There is a limit on the number of devices registered for Ad Hoc distribution and for the deployments with a development profile. This limit resets yearly.
For this purpose, you need to get the UDID information of your test devices, register them in the Apple Developer Portal, and then generate an Ad Hoc provisioning profile. You can then upload this file to the Appcircle Signing Identities module to be used in builds.
Please note that every time you add a new device, you have to regenerate the provisioning profile and reupload it to Appcircle. (Regeneration of the associated certificate is not necessary as long as it is valid.)
For more information on getting the UDID and registering it, please refer to the following Apple Developer guide. This guide walks you through all the steps necessary to get a device assigned to your Apple Developer account: https://developer.apple.com/documentation/xcode/distributing-your-app-to-registered-devices;
You can use the Appcircle Distribute module to deploy apps built with an ad hoc profile. (If the receiving device is registered, of course.)
3. App Store: Used for submitting applications to the Apple App Store.
App Store profiles allow you to build store-ready versions of your app to be submitted to the App Store or to TestFlight. You can use the Appcircle Store Submit module to upload apps signed with an App Store profile to App Store Connect.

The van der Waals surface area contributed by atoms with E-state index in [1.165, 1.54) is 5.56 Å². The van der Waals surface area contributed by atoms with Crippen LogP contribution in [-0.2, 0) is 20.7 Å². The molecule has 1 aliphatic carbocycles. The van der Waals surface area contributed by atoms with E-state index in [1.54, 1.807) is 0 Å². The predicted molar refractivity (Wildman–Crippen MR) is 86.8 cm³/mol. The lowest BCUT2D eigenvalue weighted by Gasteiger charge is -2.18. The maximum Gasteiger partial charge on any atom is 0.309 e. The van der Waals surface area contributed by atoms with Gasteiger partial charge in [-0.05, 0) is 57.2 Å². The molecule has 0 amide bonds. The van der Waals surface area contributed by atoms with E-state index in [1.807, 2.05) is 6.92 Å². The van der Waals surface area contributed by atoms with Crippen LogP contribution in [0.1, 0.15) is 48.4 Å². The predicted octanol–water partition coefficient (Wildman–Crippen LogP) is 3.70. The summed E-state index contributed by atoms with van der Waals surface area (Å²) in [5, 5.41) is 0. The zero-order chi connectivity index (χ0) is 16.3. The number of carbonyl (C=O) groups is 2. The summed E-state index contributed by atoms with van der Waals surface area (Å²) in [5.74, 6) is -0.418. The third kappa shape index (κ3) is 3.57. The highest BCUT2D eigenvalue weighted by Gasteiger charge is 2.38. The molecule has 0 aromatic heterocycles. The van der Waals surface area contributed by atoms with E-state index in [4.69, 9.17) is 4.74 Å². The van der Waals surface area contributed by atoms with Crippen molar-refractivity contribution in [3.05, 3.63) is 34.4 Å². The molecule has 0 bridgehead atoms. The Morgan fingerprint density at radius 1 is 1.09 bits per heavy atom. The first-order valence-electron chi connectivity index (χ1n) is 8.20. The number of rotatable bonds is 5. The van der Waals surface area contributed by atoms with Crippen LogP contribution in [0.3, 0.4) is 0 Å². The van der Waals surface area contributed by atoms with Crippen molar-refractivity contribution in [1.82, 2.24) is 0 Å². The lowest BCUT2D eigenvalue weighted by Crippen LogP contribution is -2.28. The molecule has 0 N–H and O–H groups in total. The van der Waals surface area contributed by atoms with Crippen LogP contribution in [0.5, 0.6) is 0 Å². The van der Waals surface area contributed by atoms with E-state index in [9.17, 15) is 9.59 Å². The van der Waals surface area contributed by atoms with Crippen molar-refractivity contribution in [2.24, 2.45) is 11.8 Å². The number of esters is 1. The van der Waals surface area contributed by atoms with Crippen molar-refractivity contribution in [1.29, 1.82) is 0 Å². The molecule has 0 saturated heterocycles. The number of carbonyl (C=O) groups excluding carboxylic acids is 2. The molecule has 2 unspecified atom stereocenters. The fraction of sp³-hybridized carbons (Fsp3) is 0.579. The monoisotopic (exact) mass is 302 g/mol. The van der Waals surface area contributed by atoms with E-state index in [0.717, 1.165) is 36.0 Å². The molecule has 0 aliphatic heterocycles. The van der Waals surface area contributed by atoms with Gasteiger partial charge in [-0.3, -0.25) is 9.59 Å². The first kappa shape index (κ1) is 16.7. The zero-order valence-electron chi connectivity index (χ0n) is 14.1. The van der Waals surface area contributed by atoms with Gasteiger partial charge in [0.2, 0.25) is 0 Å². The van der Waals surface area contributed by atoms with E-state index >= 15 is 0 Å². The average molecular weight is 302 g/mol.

You cannot use the Appcircle Distribute module to deploy apps built with an App Store profile. (You can still share the binary but it cannot be installed on the target device.) The only valid target is for the apps signed with this profile is App Store Connect.
4. Enterprise (In-House): Used for in-house application distribution for the enterprises enrolled in the Apple Developer Enterprise Program.
This profile type is only available with the Apple Developer Enterprise program with strict requirements for registration. The apps signed with an enterprise profile can be installed freely on any device without going through the App Store or the Ad Hoc device registration.
The user will only be displayed a trust warning for the first time they are running an app signed with a specific enterprise certificate and then the app can be run just like an app downloaded from the App Store.